- Original Article
- Open Access
Is the Wild Coast in eastern South Africa a distinct marine bioregion?
Helgoland Marine Researchvolume 72, Article number: 6 (2018)
The South African coastline can be divided into at least four temperature-defined marine bioregions, including the tropical north-east coast, the subtropical east coast, the warm-temperate south coast, and the cool-temperate west coast. There are also two biogeographical transition zones, the south-west coast and the south-east coast (or Wild Coast). The former is sometimes considered a distinct marine bioregion, but no such status has yet been suggested for the Wild Coast. Previous data on the distribution of a recently described but very common coastal crab, Hymenosoma longicrure, indicated that this species could be a Wild Coast endemic. If confirmed, this would be a first indication that this region harbours unique fauna, and that additional research is required to determine whether the Wild Coast constitutes a distinct bioregion that needs to be managed separately from other coastal regions. In the present study, we generated novel genetic data for H. longicrure and compared the species’ range with that of its southern African congeners. We found that H. longicrure occurs north of the Wild Coast, where its range overlaps with that of H. projectum. This finding rejects the idea that the Wild Coast harbours endemic fauna and suggests that the ranges of the two species may be linked to the subtropical and tropical bioregions, respectively, with some southward dispersal facilitated by the southward-flowing Agulhas Current. We conclude that there is as yet no compelling evidence that the Wild Coast is a distinct marine bioregion, and concur with previous biogeographical studies which have suggested that the Wild Coast is an area in which species from the subtropical and warm-temperate bioregions have overlapping ranges. Nonetheless, that fact that no biological information is available for the majority of the region’s estuaries highlights the necessity of comprehensively documenting the biodiversity of this understudied region to fully resolve this issue.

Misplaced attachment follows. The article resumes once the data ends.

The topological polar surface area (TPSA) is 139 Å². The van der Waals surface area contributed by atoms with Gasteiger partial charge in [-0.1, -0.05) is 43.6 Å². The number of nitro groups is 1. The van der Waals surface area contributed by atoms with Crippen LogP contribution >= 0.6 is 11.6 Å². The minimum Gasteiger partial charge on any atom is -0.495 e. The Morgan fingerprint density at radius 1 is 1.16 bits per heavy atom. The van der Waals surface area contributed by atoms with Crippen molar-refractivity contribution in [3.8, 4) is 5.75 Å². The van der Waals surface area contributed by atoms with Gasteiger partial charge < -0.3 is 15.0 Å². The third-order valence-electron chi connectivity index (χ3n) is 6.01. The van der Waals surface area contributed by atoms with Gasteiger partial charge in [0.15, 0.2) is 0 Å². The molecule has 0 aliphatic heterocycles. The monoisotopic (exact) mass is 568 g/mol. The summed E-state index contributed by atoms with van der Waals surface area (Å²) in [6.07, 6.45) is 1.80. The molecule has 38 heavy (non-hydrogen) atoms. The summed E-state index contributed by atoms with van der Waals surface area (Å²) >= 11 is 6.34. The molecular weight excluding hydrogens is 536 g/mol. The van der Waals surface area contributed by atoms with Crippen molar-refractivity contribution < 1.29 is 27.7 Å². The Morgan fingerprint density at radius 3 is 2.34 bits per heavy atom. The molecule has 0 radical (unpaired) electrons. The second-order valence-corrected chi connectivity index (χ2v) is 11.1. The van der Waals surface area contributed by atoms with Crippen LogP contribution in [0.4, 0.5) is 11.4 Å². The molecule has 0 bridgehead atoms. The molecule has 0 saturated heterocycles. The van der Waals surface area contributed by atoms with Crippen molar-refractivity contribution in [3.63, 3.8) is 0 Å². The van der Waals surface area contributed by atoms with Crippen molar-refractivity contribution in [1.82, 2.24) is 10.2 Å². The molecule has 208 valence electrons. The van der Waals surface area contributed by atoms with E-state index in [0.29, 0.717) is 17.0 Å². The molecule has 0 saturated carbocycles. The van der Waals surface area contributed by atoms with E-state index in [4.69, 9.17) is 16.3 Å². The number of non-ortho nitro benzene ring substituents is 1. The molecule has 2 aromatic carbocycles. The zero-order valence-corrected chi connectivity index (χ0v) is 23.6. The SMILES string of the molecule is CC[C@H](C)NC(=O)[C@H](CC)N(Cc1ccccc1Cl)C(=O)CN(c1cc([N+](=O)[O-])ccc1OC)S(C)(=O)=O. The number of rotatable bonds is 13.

The coastline of South Africa is exceptionally diverse. Located at the contact area of the Atlantic and Indian Ocean biomes, it not only comprises biotic elements from two oceans , but there are also large numbers of endemics [2,3,4]. Environmental conditions change considerably from west to east and based on species assemblage data, most authors have accepted three major temperature-defined coastal marine biogeographical regions, including the cool-temperate Namaqua bioregion in the west, the warm-temperate Agulhas bioregion in the south, and the subtropical Natal bioregion in the east [2, 5,6,7] (Fig. 1). Genetic data indicate that the boundaries between these marine bioregions are mirrored below the species level, as numerous cryptic sister species that are morphologically difficult to distinguish have been found in adjacent bioregions .